NCAA Tournament Scouting Report: The Nevada Wolf Pack

Picked as a team with Final Four potential before the season the Nevada Wolf Pack are someone that you might not have expected to see as a #7 seed but they’re what the Gators got and they now have the difficult task of preparing for what is one of the most unique rosters in the country often playing four 6’7” forwards at once without a prototypical point or shooting guard. Returning almost every piece from a Sweet Sixteen team last year and adding some of the most sought-after graduate transfers in the country the Wolf Pack are the oldest team in the country and with an average age of 22.8 within their starting lineup they are older than the starters from the NBA’s Phoenix Suns (average age of 21.8). Dealing with a long, experienced, and talented group is going to be a challenge for the Gators but this game is winnable for them and I’m going to show you how. Here is my scouting report for the Nevada Wolf Pack.

Season To Date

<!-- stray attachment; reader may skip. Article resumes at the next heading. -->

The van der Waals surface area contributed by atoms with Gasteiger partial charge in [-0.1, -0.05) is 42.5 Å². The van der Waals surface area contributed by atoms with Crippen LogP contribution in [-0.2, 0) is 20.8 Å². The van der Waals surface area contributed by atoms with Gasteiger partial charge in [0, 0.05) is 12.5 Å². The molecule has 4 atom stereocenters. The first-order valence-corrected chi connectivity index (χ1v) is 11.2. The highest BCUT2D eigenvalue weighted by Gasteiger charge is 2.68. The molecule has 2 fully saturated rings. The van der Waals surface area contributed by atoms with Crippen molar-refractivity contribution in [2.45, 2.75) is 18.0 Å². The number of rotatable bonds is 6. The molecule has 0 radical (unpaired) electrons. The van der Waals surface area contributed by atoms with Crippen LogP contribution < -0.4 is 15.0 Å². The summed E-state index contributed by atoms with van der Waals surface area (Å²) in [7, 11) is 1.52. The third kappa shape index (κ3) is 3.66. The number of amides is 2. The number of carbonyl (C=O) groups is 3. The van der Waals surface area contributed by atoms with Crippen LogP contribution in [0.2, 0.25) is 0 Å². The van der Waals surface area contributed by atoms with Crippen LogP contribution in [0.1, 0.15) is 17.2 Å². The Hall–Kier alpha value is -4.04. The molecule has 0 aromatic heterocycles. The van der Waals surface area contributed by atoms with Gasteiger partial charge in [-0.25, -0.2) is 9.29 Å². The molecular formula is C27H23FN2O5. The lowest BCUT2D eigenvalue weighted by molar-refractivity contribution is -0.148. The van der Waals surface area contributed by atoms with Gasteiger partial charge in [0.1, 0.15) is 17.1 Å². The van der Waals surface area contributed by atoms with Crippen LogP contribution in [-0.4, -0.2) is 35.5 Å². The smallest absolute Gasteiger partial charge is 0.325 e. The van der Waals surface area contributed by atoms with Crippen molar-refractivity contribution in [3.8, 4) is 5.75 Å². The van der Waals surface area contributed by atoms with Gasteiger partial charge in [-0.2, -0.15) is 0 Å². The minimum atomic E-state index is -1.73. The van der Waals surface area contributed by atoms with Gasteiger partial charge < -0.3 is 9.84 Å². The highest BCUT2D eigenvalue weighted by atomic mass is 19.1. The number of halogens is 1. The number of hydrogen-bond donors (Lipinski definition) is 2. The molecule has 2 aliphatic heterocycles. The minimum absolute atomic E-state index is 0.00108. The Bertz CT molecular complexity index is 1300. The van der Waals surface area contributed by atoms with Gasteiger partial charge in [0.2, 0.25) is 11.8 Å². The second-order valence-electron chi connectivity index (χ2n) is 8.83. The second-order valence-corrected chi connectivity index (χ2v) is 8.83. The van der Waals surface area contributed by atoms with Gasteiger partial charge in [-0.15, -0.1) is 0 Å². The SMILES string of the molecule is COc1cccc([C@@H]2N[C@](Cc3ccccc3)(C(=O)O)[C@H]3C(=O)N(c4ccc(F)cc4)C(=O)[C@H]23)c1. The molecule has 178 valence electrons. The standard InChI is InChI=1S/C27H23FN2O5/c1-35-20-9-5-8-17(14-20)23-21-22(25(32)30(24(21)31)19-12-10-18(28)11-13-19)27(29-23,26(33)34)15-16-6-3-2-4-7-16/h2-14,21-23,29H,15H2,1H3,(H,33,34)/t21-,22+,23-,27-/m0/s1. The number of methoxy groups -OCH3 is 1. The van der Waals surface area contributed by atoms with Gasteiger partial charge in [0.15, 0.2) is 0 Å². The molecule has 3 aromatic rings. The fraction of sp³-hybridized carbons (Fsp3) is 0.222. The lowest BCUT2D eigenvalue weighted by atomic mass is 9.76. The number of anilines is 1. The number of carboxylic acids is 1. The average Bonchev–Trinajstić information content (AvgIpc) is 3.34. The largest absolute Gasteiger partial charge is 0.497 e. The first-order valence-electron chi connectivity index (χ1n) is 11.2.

Nevada has a robust looking record of 29-4 but don’t be too scared by that number as their strength of schedule was not that high. They did play Arizona State, USC, and Utah in the non-conference but not anticipating how bad the Pac-12 would be those actually didn’t turn out to be very important from a resume standpoint and their league, the Mountain West, didn’t offer up many quality games either. Looking at their schedule on a whole they only played two, count it, two, quadrant-1 games and they split them (both against Utah State). That means Florida has won more quadrant-1 games (4) than Nevada has even played in so even though that Wolf Pack record is impressive, let’s just say there’s a reason they’re only a #7 seed. Their losses this year came to New Mexico, Utah State, and San Diego State with the Aztecs interestingly beating the Wolf Pack both at home and in the Mountain West Tournament. Nevada and Florida share no common opponents and that makes looking at how they play even more interesting as I dive into the film.